Children and diabetes
Type 1 diabetes in U.S. children and adolescents may be increasing and many more new cases of type 2 diabetes are being reported in young people. Standards of care for managing children with diabetes issued by the American Diabetes Association in January 2005 provide helpful guidance. To update primary care providers and their staff members about this rapidly changing area of diabetes care, the National Diabetes Education Program (NDEP) has developed this overview of the current literature.
What Is Diabetes?
Diabetes mellitus is a group of diseases characterized by high levels of glucose in the blood resulting from defects in insulin production, insulin action, or both. Diabetes can be associated with serious complications and premature death, but people with diabetes can take steps to control the disease and lower the risk of complications. Type 1 Diabetes Type 1 diabetes is an autoimmune disease in which the immune system destroys the insulin-producing beta cells of the pancreas that help regulate blood glucose levels.
Type 1 diabetes mostly has an acute onset, with children and adolescents usually able to pinpoint when symptoms began. Onset can occur at any age, but it most often occurs in children and young adults. Since the pancreas can no longer produce insulin, people with type 1 diabetes are required to take insulin daily, either by injection or via an insulin pump. Other methods to deliver insulin are being investigated. Children with type 1 diabetes are at risk for long-term complications (damage to the cardiovascular system, kidneys, eyes, nerves, blood vessels, skin, gums, and teeth).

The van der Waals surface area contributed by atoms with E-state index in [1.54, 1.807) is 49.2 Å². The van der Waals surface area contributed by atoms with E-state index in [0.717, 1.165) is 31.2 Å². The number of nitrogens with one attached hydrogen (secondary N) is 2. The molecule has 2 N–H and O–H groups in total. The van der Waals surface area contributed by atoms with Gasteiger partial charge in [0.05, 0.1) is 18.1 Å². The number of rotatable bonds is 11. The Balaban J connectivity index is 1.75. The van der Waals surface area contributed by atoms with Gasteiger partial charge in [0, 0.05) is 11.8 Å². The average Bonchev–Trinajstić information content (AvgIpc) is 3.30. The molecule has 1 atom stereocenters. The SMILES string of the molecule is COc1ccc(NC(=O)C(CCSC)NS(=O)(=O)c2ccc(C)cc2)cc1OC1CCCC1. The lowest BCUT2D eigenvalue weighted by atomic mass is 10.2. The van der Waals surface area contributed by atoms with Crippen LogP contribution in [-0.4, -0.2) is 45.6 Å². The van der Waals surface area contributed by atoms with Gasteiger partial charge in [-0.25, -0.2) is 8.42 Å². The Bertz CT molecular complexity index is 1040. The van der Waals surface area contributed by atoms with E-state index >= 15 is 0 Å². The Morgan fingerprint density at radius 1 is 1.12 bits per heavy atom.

Type 1 diabetes accounts for 5 to 10 percent of all diagnosed cases of diabetes, but is the leading cause of diabetes in children of all ages, and in those less than 10 years of age, type 1 accounts for almost all diabetes. A diabetes management plan for young people includes insulin therapy, self-monitoring of blood glucose, healthy eating, and physical activity. The plan is designed to ensure proper growth and prevention of hypoglycemia. New management strategies are helping children with type 1 diabetes live long and healthy lives.
Symptoms. The immunologic process that leads to type 1 diabetes can begin years before the symptoms of type 1 diabetes develop. Symptoms become apparent when most of the beta-cell population is destroyed and develop over a short period of time. Early symptoms, which are mainly due to hyperglycemia, include increased thirst and urination, constant hunger, weight loss, and blurred vision. Children also may feel very tired.
Visiting the Health Care Team
Because most newly diagnosed cases of type 1 diabetes occur in individuals younger than 18 years of age, and more children and teens are now getting type 2 diabetes, care of this group requires integration of diabetes management with the complicated physical and emotional growth needs of children, adolescents, and their families, as well as consideration of teens’ emerging autonomy and independence. Diabetes care for children and teens should be provided by a team that can deal with these special medical, educational, nutritional, and behavioral issues. The team usually consists of a physician, diabetes educator, dietitian, social worker or psychologist, along with the patient and family. Children should be seen by the team at diagnosis and in follow-up, as agreed upon by the primary care provider and the diabetes team.